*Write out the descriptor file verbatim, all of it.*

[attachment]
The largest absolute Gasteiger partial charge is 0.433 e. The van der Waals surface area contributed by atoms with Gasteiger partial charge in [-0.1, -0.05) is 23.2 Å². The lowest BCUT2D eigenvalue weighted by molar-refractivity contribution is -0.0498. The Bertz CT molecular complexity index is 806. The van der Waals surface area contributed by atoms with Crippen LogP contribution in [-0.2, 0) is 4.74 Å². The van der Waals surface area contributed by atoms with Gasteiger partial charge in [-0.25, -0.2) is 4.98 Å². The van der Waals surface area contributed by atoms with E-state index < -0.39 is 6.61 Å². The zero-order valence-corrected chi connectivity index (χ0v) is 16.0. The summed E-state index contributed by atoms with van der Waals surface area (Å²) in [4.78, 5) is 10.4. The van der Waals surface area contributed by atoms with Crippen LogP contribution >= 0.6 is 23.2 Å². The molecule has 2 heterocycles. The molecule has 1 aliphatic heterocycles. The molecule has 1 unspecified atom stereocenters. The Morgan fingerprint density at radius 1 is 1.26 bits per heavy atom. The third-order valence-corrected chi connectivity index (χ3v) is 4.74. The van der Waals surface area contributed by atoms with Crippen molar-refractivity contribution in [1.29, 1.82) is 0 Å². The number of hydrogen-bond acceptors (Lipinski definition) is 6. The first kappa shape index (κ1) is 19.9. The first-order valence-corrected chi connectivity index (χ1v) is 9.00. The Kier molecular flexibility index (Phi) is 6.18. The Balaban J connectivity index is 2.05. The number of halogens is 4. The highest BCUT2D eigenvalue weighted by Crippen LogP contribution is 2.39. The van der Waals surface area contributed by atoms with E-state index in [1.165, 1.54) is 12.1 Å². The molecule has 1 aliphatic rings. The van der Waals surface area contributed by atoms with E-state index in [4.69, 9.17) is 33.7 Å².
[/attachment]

The largest absolute Gasteiger partial charge is 0.433 e. The van der Waals surface area contributed by atoms with Gasteiger partial charge in [-0.1, -0.05) is 23.2 Å². The lowest BCUT2D eigenvalue weighted by molar-refractivity contribution is -0.0498. The Bertz CT molecular complexity index is 806. The van der Waals surface area contributed by atoms with Crippen LogP contribution in [-0.2, 0) is 4.74 Å². The van der Waals surface area contributed by atoms with Gasteiger partial charge in [-0.25, -0.2) is 4.98 Å². The van der Waals surface area contributed by atoms with E-state index < -0.39 is 6.61 Å². The zero-order valence-corrected chi connectivity index (χ0v) is 16.0. The summed E-state index contributed by atoms with van der Waals surface area (Å²) in [4.78, 5) is 10.4. The van der Waals surface area contributed by atoms with Crippen LogP contribution >= 0.6 is 23.2 Å². The molecule has 2 heterocycles. The molecule has 1 aliphatic heterocycles. The molecule has 1 unspecified atom stereocenters. The Morgan fingerprint density at radius 1 is 1.26 bits per heavy atom. The third-order valence-corrected chi connectivity index (χ3v) is 4.74. The van der Waals surface area contributed by atoms with Crippen molar-refractivity contribution in [1.29, 1.82) is 0 Å². The number of hydrogen-bond acceptors (Lipinski definition) is 6. The first kappa shape index (κ1) is 19.9. The first-order valence-corrected chi connectivity index (χ1v) is 9.00. The Kier molecular flexibility index (Phi) is 6.18. The Balaban J connectivity index is 2.05. The number of halogens is 4. The highest BCUT2D eigenvalue weighted by Crippen LogP contribution is 2.39. The van der Waals surface area contributed by atoms with E-state index in [1.165, 1.54) is 12.1 Å². The molecule has 1 aliphatic rings. The van der Waals surface area contributed by atoms with E-state index in [4.69, 9.17) is 33.7 Å².